A type of black metal work, often decorated with silver or gold, that originated in India near the town of Bidar in Karnataka. Bidri metal alloy contains zinc (93.3%), copper (3.5%) and lead (3.1%). Decorative gold or silver wires and cut pieces are inlayed into into incised areas of the zinc alloy objects. The exposed alloy is then blackened by coating the piece in mud that contains ammonium chloride, potassium nitrate, and sodium chloride. Heat is sometimes applied. Finally, the object is polished with a charcoal/oil mixture. Many types of bidri objects are made, such as; vases, ashtrays, cups, boxes, and jewelry.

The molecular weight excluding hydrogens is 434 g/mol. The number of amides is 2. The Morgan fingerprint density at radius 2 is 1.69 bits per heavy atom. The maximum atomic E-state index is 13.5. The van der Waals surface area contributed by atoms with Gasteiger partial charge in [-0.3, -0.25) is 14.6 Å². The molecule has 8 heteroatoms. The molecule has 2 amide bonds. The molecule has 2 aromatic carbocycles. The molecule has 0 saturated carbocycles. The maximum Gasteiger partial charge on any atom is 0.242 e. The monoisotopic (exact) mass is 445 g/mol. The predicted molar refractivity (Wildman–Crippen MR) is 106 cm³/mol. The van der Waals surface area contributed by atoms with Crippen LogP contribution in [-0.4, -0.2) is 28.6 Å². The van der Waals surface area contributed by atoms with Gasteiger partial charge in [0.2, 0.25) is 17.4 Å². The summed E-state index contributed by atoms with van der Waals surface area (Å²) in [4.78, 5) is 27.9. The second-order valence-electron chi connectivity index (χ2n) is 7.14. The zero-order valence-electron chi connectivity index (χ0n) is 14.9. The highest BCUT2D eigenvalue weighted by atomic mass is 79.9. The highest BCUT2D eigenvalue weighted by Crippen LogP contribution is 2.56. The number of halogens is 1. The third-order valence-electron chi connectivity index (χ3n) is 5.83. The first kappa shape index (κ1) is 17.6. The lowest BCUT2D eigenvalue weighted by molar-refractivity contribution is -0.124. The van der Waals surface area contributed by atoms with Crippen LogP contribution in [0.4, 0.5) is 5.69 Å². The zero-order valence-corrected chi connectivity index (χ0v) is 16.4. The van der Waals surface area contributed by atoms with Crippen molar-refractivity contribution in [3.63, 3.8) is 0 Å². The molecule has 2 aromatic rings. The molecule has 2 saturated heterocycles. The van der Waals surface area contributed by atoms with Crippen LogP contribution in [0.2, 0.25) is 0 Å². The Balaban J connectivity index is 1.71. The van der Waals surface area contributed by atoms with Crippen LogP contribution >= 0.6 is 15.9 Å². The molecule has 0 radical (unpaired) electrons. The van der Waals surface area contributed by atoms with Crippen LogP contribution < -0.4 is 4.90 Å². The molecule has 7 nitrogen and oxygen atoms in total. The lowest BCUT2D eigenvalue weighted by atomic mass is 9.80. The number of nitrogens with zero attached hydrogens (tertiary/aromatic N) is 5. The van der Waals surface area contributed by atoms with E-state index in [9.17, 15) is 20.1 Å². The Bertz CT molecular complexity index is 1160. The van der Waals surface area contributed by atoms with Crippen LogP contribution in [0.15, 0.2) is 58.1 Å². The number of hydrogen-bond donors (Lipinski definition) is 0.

Synonyms and Related Terms
O. Untracht, Metal Techniques for Craftsmen, Doubleday and Co., Garden City, NY, 1968.
Sources Checked for Data in Record
- David C. Scott, Metallography and Microstructure of Ancient and Historic Metals, The Getty Conservation Institute, Los Angeles, 1991
- A History of Technology, Charles Singer, E.J. Holmyard, A.R. Hall (eds.), Clarendon Press, Oxford, Volume 1: From Early times to Fall of Ancient Empires, 1954
- Encyclopedia Britannica, http://www.britannica.com Comment: "Bidri Ware." Encyclopædia Britannica. 2004. Encyclopædia Britannica Premium Service. 13 May 2004 .